F2F Class Notes (Ally)[R]


picky: tiao ti
ie. She doesn’t like the girl because she is very picky.

essay: school paper/lengthy paper
ie. To get a doctoral degree requires us to write essays.

acquired by hard work:  nuli de lai
ie. My English ability is acquired not by hard work but by natural means.

conceited: overly confident
ie. She is a conceited girl so no one likes her.

logical: you luo ji de
ie. You need to speak logically so that others can understand the things you say.

adults/grown-ups: cheng nian ren
ie. Only adults can go to the casino.

graduate: finish school
ie. I will find a job once I graduate.

casino: du chang
ie. Only adults can go to the casino.

decent: fair/satisfactory
ie. I am satisfied with my job because it has a decent pay.


Being an employee at a company has many challenges – you want job satisfaction, a work-life balance and opportunities for promotion. But most of us want a decent financial reward. We aim to get a good salary to pay for the essential things in life plus a few luxuries. But when that’s not enough, we have to do the hardest thing in the world– ask our boss for a pay rise!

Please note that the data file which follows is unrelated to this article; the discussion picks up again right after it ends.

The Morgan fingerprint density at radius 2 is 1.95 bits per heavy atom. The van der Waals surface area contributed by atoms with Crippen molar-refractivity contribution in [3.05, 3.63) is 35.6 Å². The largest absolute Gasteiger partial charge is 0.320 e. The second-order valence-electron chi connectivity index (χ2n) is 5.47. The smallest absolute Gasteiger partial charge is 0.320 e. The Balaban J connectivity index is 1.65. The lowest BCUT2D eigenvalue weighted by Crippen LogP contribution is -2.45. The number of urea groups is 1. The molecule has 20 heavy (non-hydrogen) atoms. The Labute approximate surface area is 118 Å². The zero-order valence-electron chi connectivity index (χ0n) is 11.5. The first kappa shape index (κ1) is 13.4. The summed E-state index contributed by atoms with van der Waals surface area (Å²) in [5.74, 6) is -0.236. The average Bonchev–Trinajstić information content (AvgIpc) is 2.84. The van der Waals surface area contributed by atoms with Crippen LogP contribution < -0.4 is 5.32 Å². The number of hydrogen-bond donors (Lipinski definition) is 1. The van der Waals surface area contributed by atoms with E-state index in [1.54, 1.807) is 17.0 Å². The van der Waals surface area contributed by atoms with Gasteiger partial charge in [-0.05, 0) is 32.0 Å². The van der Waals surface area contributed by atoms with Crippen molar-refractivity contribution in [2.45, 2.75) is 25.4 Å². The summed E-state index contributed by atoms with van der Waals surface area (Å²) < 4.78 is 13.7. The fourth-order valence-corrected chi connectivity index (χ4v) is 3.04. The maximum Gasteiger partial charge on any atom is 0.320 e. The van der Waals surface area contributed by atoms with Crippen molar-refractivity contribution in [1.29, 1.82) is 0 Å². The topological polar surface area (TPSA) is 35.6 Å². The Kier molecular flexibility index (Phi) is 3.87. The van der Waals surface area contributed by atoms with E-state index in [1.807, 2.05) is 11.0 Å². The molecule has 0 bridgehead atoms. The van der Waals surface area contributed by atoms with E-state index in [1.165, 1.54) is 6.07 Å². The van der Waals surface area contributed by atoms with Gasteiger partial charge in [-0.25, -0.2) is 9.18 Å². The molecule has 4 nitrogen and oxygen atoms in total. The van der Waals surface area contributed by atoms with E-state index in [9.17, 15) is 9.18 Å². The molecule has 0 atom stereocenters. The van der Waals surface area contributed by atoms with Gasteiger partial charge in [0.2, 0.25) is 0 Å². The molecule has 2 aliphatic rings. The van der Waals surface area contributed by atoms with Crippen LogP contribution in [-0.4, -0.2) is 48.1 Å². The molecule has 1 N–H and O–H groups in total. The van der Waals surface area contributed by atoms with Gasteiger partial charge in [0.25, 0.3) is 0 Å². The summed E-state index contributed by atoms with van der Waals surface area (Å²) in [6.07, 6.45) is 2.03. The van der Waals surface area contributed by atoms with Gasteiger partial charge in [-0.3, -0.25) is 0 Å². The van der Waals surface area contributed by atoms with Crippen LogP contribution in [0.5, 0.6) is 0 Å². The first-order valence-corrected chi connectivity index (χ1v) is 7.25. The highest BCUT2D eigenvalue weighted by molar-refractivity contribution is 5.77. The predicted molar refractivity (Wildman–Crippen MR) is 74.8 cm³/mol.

In some companies, a regular annual pay rise is the norm – all staff get a fixed increase in their monthly pay packet. In other firms, workers might get a bonus to reward them for their efforts or for meeting a target. But for some people, a pay increase is something you have to ask for – and if you don’t ask, you don’t get!

Wage increases have been a sensitive issue in recent years. Due to the global economic recession, businesses had to tighten their belts. Most public sector pay in the UK, for example, was frozen for two years in 2010, and after that rises were capped at 1% – below the rate of inflation. But last month the government awarded them a pay rise above the 2% inflation rate so that teachers, for example, will get a 2.75% salary boost. That’s the equivalent to £1,000 extra a year for those on an average salary.